Here’s the dish! Now that I’m not babysitting like I have in previous years, happy hour comes in a close second to my favorite (liquid) meal of the week, right after brunch. After seeing some of my American University classmates at our CBC event earlier this month, we decided to reconvene for happy hour the next day. A friend in the group recommended Chaplin’s Restaurant & Bar in Shaw (located at 1501 9th Street, NW, Washington, DC 20001), so I was excited to try something new.
After texting us the deets, I went straight to Google to check out what Chaplin’s had to offer. I was surprised to learn that Chaplin’s was a Japanese Ramen house! Boasting a 1920s theme, where servers and bartenders are adorned in black and white attire with suspenders as an ode to Charlie Chaplin, Chaplin’s immediately drew me in. Because I arrived a bit earlier than my friends, I took a seat at the bar where I met Margeaux (pronounced like Margo), my mixologist for the evening. After perusing the slightly overwhelming (in a good way) drink menu without any idea of what I’d like to order, I asked Margeaux for a recommendation. After assessing my likes and dislikes, she suggested The Cure ($12, but only $6 during happy hour), which she noted was also her favorite drink.
Her recommendation did not disappoint. A concoction of Elyx vodka, amaro, charred citrus, strawberry, sassafras, smoking rosemary (y’all she pulled out a blow torch!), The Cure was just the type of drink I love. It was sweet with flavors still interesting enough to excite someone who doesn’t normally order a sweet drink. And let’s be real, any drink that requires a blow torch is a drink worth trying. The aroma of the charred rosemary was delightfully intoxicating. Because I don’t drink a lot, I knew I’d go for a beer for my second drink. Again, Margeaux came through with a great recommendation of the Stiegl Grapefruit Ale ($7). I love grapefruit flavored beverages, and this beer was delicious! The tartness of the grapefruit and effervescence of the beer itself was very refreshing. Because it was on draft, it was also half off during happy hour. In addition to to their Drafty Spirits and beer on draft, Chaplin’s offers half off select bottles and cans during happy hour.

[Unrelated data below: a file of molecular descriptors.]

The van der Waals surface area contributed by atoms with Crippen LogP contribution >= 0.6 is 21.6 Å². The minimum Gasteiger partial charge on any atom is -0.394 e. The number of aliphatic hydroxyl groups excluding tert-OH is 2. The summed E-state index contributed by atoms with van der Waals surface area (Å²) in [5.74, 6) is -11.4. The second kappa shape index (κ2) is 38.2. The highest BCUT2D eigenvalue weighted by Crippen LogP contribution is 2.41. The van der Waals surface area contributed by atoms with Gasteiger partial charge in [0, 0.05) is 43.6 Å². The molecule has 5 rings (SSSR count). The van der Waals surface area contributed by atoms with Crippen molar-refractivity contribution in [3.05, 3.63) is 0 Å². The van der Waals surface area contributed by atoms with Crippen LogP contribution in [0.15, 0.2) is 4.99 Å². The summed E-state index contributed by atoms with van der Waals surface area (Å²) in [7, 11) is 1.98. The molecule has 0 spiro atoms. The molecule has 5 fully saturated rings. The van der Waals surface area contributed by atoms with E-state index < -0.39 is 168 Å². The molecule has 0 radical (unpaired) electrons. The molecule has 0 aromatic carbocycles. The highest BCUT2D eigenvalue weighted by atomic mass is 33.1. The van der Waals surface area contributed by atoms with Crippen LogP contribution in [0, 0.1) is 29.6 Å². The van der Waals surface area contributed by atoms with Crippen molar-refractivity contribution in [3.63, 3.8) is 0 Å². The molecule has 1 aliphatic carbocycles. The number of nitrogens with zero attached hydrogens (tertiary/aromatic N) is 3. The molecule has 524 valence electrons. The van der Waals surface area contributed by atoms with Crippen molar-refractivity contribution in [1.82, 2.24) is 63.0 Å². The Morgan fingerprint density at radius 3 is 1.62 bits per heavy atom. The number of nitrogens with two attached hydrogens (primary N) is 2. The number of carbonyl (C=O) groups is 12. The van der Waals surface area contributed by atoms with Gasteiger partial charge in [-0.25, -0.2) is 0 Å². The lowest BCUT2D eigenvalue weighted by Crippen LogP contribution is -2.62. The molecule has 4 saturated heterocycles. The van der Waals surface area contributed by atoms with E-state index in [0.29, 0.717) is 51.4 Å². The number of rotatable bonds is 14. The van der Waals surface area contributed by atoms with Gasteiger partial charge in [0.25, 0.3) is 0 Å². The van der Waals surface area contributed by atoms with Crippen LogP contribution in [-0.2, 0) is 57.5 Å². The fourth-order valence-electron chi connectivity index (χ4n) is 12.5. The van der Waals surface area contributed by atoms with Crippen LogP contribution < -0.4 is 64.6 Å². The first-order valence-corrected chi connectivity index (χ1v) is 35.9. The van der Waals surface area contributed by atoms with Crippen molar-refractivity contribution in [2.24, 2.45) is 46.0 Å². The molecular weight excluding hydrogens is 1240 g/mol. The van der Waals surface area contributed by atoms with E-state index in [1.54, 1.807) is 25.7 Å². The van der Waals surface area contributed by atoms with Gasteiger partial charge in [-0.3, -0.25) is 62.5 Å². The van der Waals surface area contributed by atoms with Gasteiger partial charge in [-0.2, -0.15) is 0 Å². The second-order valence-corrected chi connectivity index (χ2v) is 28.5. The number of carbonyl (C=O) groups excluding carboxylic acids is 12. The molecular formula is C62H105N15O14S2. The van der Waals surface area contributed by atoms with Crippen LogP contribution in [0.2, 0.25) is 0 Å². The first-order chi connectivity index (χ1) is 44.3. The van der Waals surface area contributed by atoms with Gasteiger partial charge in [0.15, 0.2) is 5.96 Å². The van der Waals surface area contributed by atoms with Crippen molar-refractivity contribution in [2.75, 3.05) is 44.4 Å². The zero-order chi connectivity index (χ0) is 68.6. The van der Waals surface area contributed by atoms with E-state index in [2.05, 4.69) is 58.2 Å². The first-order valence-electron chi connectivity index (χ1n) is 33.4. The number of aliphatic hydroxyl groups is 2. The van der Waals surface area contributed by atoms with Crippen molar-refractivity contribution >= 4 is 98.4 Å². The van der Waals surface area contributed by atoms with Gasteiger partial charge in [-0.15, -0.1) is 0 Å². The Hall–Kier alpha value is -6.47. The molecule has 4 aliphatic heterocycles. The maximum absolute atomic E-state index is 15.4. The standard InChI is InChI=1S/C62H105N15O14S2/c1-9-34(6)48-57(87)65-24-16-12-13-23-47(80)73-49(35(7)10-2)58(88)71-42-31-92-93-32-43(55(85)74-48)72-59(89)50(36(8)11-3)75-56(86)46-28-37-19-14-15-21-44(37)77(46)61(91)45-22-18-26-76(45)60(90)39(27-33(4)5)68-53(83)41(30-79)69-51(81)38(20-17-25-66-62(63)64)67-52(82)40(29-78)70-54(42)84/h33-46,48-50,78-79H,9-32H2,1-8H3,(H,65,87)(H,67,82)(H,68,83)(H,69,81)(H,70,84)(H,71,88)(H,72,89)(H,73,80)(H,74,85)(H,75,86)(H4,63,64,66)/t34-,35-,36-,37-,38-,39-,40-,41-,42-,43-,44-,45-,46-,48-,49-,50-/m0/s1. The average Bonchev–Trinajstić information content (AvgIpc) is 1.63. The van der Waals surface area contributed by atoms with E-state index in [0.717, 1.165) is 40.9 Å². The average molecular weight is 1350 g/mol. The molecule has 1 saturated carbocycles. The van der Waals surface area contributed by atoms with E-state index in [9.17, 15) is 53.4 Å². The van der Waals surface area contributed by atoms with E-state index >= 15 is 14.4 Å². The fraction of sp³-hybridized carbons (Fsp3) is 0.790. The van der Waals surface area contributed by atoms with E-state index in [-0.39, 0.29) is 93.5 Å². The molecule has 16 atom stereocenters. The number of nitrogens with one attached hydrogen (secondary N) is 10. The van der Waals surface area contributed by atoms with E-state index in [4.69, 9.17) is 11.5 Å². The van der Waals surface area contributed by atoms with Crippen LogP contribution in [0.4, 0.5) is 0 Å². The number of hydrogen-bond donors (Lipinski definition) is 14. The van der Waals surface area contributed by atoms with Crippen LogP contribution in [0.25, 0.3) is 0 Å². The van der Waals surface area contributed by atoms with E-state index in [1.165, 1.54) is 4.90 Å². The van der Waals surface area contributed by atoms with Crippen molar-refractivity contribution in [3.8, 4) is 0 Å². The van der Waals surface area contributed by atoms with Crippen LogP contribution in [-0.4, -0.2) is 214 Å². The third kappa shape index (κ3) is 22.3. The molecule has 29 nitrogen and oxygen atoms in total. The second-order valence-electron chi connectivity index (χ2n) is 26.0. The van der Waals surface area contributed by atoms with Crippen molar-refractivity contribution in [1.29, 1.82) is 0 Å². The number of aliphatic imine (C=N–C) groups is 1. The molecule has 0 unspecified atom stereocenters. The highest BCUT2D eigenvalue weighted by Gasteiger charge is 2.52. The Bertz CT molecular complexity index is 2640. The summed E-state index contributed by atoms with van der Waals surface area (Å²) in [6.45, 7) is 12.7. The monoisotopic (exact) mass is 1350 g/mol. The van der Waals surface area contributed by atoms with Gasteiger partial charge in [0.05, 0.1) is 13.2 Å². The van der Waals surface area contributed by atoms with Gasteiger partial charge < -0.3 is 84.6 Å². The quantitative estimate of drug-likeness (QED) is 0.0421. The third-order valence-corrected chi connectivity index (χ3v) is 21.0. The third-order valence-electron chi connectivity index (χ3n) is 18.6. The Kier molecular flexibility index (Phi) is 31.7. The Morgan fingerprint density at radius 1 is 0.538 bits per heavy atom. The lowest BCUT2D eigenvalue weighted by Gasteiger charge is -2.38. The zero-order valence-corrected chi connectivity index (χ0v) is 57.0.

As my friends began to arrive, we were seated in a cozy window table with banquet seating, where our server Marilyn would take care of us for the evening. We immediately began ordering more drinks and appetizers. I passed along Margeaux’s recommendation for The Cure, and it was well-received by my friends. To start our meal, we ordered Edamame ($4); fried Beef Gyoza ($8), filled with Napa cabbage, chives, mushrooms, and garlic; and fried Chicken & Shrimp Shumai ($8), stuffed with water chestnut, garlic, onion, and oyster sauce. I highly recommend trying one of their Master Dumpling offerings, which they will steam or fry for you, because they are absolutely delicious.
After indulging ourselves in Chaplin’s delicious appetizers, we moved on to the main event—the Ramen! Our table pretty much ordered variations of two of the Ramen bowls—the Chaplin ($14), which includes pork belly Chashu, a seasoned egg, scallions, bean sprouts, black sesame paste, and Tankatsu flavor; and the Chaplin A.S.S. ($14), a spicy option featuring Asian spicy-sour chicken, scallions, lemongrass, coconut milk, red chillis, pork butt Chashu, bamboo shoots, and cilantro. Chaplin’s boasts a list of about 14 items you can add on to customize your Ramen just the way you like it. In addition to the Ramen, one friend ordered the Chicken Yakisoba ($12) as an entree, which featured pan fried Ramen noodles, napa cabbage, carrots, onions, bean sprouts, scallions, sesame oil, pickled ginger, and Yakisoba sauce. After tasting the Chaplin A.S.S., she ended up sending the Yakisoba back, but it wasn’t due to its lack of flavor; she just fancied something spicy, and the Yakisoba was more on the sweet side.
I really enjoyed everything that Chaplin’s had to offer. Their staff was friendly and very knowledgeable of the menu, and their food was amazingly delicious. They have an awesome string-lit patio that patrons can enjoy during warmer months, and I later learned from a friend who regularly visits that they show silent films in the upstairs section of the restaurant. They take their 1920s theme to another level with that! We really enjoyed our time there, and their staff seemed to enjoy us just as much as we did them. Just when we thought our night couldn’t get any better, the manager sent a round of shots to our table! That is, most certainly, how every dining experience should end!
Until next time, folks. Keep dishing!